Olivier Gauthé (École Polytechnique Fédérale de Lausanne)
Tensor network methods for frustrated magnets at finite temperature
Within strongly correlated systems, frustrated magnetism is the field that study magnetic insulators when different microscopic magnetic interactions favor incompatible orders and no classical spin configuration can fulfill all of them. This realm offers a fertile ground for experimental and fundamental exploration, giving rise to unconventional phenomena such as order by disorder or the enigmatic quantum spin liquid phase. Nevertheless, its study poses challenges due to the presence of competing interactions of comparable magnitude, confounding perturbation theory. On the numerical side, frustration usually prevents the use of quantum Monte Carlo algorithms.
Over the last decades, tensor network methods have emerged as the one of the most powerful numerical approach to tackle the many-body problem in both classical and quantum physics. In this talk, we will review the core principles of tensor network and their applications in condensed matter physics. We will focus on strongly correlated systems in two dimensions and discuss the simulation of frustrated quantum magnets at thermal equilibrium using Projected Entangled Pair States (PEPS).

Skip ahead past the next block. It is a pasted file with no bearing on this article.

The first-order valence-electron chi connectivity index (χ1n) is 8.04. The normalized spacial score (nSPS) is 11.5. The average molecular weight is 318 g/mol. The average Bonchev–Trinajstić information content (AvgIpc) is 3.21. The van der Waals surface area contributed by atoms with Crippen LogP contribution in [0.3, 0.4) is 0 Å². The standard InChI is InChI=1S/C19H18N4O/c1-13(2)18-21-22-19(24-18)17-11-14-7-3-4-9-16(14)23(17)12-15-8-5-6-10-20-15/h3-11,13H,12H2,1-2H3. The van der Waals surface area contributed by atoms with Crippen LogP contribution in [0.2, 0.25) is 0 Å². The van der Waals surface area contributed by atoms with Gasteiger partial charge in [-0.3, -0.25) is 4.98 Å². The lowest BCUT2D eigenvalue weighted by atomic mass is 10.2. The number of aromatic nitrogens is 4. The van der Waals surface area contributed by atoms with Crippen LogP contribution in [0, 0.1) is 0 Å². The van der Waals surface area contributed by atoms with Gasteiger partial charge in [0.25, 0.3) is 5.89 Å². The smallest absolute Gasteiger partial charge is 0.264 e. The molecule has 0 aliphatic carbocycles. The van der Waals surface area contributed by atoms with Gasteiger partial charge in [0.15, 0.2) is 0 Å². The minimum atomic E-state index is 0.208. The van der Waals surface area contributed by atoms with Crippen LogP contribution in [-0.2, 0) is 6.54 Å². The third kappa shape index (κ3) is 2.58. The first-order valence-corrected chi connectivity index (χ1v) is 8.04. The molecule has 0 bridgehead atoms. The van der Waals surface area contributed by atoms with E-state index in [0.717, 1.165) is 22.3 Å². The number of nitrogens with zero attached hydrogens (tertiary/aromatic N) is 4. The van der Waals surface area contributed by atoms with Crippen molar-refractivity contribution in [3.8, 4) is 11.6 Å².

To illustrate this approach, we will address the spin-1/2 Heisenberg model on the square lattice with nearest-neighbor coupling J1 and next-nearest coupling J2 (J1-J2 model) at finite temperature . We will consider both antiferromagnetic (J1 > 0) and ferromagnetic (J1 < 0) cases. We will expose the first unambiguous and direct evidence of an Ising transition associated with the spontaneous breaking of the C_4v symmetry within the collinear antiferromagnet region of the phase diagram.
 O. Gauthé & F. Mila, PRL, 128, 227202 (2022).